How and Why to Disclose Offshore Accounts to the IRS

If you have offshore financial accounts that collectively contain more than $10,000 on any single day in the calendar year, you are legally required to report their details to the IRS every year. Failure to do so can result in heavy civil penalties and possibly criminal charges.
In June 2014 the IRS announced important changes to its Offshore Voluntary Disclosure Program (OVDP), which allows taxpayers to voluntarily come into compliance with their tax reporting obligations, pay a smaller civil penalty, and avoid prosecution. These changes amended the penalty structure and streamlined the program administration.
How the penalties are structured
The OVDP requires you to pay a penalty that replaces any others that would ordinarily apply for breach of international tax compliance. There is now a two-tier structure that imposes a different penalty for willful and non-willful violations.
The regular penalty percentage of 27.5% will continue to apply. But if you banked with institutions or used promoters that have been investigated by the US government, you will be subject to a 50% offshore penalty.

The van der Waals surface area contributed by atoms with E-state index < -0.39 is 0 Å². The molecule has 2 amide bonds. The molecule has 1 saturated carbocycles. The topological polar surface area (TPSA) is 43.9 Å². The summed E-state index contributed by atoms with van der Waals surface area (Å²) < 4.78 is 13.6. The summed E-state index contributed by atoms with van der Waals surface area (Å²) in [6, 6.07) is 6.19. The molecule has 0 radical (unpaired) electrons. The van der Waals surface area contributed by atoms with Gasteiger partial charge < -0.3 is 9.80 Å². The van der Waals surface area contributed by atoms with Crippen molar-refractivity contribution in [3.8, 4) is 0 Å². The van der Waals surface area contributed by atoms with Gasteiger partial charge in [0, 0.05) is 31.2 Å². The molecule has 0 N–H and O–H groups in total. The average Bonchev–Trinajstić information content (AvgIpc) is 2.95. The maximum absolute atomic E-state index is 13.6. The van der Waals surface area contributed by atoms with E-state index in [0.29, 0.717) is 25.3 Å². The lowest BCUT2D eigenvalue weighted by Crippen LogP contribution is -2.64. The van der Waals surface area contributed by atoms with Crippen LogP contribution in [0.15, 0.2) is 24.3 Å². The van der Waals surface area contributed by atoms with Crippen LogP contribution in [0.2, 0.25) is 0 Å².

Filing compliance procedures for non-wilful conduct
If you certify under the penalty of perjury that your non-compliance was not willful, you are eligible for the Streamlined Procedure, which allows you to submit three years of tax returns and six years of FBARs. There is no pre-clearance required and the only documents you need to supply are the certification and the required returns. US residents will also be subjected to a 5% FBAR penalty. There is no longer any maximum tax threshold and/or risk assessment.
If you choose to file under the Streamlined Procedure, you cannot file a voluntary disclosure later. You will also be subject to all applicable penalties if your filing is later challenged by the IRS.
The certification process
Your certification should be prepared by an attorney who has thoroughly reviewed the situation. They can advise you if you’re better off entering the Streamlined Procedure or the Offshore Voluntary Disclosure Program. It’s important that you receive legal counsel on this matter: it’s not something you want to take a chance on.
Willful violations
If you willfully neglected to report your offshore accounts, you cannot take advantage of the Streamlined Procedure. You must file a voluntary disclosure. The Supreme Court defines willfulness as the “intentional violation of a known legal duty.” Because various courts interpret it differently in the context of FBAR non-compliance, consult with your attorney to confirm that it actually does apply to your situation. Please contact us today to learn more!

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Weisberg Kainen Mark, PL

As experienced trial lawyers with a passion for justice, our firm provides clients with compelling advocacy, attorney availability, and creative solutions to your tax or criminal law matters.

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